The Bush-43 Administration

Tragic Lessons of Afghan Massacre

The massacre of 16 Afghans, including nine children, allegedly by a deranged U.S. Army sergeant has stirred more anger toward the decade-long, U.S.-led occupation of Afghanistan, but it also underscores how the stresses of endless war are shattering the psyches of combat soldiers, as Democracy Now’s Amy Goodman notes.

America’s Crimes of War

A decade into the Afghan War, the atrocities by U.S. forces – whether accidental or intentional – keep piling up along with assurances from American leaders that “this is not who we are.” But the unwillingness to impose serious penalties and the failure to adopt less violent strategies say something else to many Afghans, writes John…

America’s ‘Core Values’ in Afghan War?

U.S. officials are expressing outrage and regret over the slaughter of 16 Afghan civilians, including nine children, allegedly by a deranged U.S. staff sergeant. But the terrible rampage was not an isolated atrocity in the decade-long war in Afghanistan, as Nat Parry notes.

Republicans, a Threat to the Republic?

From the Archive: As Americans watch HBO’s “Game Change” about Election 2008 – and reflect on the madcap Republican presidential race of 2012 – they confront again the GOP’s modern tendency to promote patently unfit individuals for high office, as Robert Parry observed in 2009 when Sarah Palin resigned as Alaska’s governor.

Why Are McCain Backers So Angry?

From the Archive: HBO’s “Game Change” shows John McCain’s presidential campaign recklessly picking Alaska Gov. Sarah Palin as his running mate and then learning she lacked basic knowledge about the world. However, as Robert Parry reported in 2008, the campaign still went for the jugular against Barack Obama.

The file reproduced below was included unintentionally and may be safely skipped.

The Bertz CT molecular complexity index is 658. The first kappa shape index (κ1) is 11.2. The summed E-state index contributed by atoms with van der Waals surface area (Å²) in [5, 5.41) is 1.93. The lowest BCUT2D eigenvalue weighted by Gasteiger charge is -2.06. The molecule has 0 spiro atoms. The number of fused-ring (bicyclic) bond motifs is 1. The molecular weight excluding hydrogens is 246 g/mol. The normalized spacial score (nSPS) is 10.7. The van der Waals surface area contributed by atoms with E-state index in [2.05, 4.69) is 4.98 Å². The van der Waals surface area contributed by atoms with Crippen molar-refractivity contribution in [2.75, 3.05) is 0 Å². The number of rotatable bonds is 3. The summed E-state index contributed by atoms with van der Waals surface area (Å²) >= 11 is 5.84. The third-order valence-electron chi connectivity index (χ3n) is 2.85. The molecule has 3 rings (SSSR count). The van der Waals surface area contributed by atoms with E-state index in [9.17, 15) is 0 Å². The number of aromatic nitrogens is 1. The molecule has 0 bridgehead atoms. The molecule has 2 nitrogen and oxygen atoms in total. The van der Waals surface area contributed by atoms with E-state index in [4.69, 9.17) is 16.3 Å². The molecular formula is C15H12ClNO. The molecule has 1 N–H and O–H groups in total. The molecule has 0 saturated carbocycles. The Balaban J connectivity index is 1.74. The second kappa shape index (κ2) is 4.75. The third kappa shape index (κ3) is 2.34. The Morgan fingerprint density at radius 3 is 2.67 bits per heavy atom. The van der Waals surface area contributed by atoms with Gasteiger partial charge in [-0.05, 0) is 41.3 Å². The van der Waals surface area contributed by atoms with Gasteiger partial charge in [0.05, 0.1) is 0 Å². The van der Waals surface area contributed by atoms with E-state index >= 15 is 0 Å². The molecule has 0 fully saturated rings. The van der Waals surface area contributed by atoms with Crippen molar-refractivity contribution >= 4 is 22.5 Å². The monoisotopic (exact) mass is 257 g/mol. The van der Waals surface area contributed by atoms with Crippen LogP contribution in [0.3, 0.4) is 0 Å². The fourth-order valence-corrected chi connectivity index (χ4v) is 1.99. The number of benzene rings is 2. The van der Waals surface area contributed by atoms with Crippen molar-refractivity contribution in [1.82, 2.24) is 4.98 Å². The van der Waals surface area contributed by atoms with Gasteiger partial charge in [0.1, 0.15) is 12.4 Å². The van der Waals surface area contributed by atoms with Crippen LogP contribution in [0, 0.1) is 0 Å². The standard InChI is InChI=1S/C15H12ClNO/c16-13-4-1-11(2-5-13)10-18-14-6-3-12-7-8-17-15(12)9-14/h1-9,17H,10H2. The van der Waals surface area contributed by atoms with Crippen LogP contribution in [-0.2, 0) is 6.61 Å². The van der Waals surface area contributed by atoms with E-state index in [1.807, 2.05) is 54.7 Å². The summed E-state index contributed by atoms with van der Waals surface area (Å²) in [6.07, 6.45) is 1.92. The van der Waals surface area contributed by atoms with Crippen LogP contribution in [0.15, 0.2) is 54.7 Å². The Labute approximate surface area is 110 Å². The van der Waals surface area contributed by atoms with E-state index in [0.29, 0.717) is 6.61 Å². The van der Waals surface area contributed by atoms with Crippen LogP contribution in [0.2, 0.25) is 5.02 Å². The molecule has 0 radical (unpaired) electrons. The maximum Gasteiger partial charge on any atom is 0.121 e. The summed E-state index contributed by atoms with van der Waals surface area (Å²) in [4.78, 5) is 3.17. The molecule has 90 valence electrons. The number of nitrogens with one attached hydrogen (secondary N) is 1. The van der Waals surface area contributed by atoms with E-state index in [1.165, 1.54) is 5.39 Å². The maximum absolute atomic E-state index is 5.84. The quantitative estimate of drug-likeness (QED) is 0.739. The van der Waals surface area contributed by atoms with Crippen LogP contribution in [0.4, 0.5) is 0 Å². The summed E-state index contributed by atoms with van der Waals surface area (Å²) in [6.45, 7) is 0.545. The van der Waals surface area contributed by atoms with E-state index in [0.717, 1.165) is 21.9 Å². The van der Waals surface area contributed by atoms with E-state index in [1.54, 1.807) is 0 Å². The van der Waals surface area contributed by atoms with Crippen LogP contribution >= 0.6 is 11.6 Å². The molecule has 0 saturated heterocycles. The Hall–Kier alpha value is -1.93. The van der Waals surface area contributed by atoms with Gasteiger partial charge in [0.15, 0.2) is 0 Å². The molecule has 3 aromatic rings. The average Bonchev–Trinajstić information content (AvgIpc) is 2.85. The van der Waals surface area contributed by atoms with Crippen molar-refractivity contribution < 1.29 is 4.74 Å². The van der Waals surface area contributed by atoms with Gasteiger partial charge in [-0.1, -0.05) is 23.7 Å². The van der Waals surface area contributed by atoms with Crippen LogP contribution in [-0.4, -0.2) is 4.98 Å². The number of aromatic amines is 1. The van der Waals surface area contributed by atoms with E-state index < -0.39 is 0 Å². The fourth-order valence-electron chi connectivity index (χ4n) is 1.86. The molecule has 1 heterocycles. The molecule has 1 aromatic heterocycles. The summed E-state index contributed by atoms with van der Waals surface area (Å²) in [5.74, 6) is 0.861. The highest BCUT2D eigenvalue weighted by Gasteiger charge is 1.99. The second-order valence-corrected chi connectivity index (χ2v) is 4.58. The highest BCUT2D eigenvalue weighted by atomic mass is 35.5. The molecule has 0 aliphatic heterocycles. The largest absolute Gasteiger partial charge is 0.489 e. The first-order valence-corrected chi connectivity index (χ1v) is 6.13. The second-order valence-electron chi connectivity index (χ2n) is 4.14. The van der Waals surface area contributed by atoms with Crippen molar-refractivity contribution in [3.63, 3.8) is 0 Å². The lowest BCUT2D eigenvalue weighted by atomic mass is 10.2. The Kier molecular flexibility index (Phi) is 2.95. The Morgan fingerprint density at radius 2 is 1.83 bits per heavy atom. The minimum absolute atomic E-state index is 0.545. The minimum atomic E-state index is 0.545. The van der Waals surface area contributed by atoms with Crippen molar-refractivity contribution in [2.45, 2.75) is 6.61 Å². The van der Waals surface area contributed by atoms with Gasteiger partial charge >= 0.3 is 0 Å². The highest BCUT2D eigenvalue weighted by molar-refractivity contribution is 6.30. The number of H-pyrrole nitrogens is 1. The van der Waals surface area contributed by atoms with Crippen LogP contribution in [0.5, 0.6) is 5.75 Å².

Satellite Photos of Iran Doubted

Before the U.S. invasion of Iraq, Secretary of State Colin Powell cited satellite photos allegedly revealing WMD stockpiles, but the proof proved bogus. Now, similar claims are justifying a war with Iran, but the “evidence” again is speculative at best, Gareth Porter writes for the Inter Press Service.

Slovakia Defies the Kochs and Cato

Exclusive: For the past decade, the people of the small central European nation of Slovakia have suffered under a harsh and corrupt “privatization” scheme devised by the Koch Brothers’ Cato Institute. However, in weekend elections, they defied their oligarchs by voting for a left-of-center “populist” party, reports Mark Ames.

How the Right’s Smear Machine Started

Exclusive: The Right’s attack machine, which these days questions President Obama’s birthplace and smears Georgetown student Sandra Fluke over contraceptives, arose in the wake of the Vietnam War and Watergate with young conservatives thinking they were the real victims, thus justifying whatever they did, reports Robert Parry.

Maligning Pvt. Manning

Classified documents allegedly leaked by Pvt. Bradley Manning have revealed the grim – sometimes criminal – truth about the U.S. government’s actions, and Manning has said that was his intent. But his own lawyers have portrayed him as a misfit, not a hero, laments William Blum in the Anti-Empire Report.

Gerrymandering Threatens Kucinich

Ohio’s Republican-controlled government gerrymandered a new congressional district across a northern strip of the state to pit two progressive Democrats – Dennis Kucinich and Marcy Kaptur – against each other in Tuesday’s primary. Steve Cobble laments this and recalls some of Kucinich’s brave stands.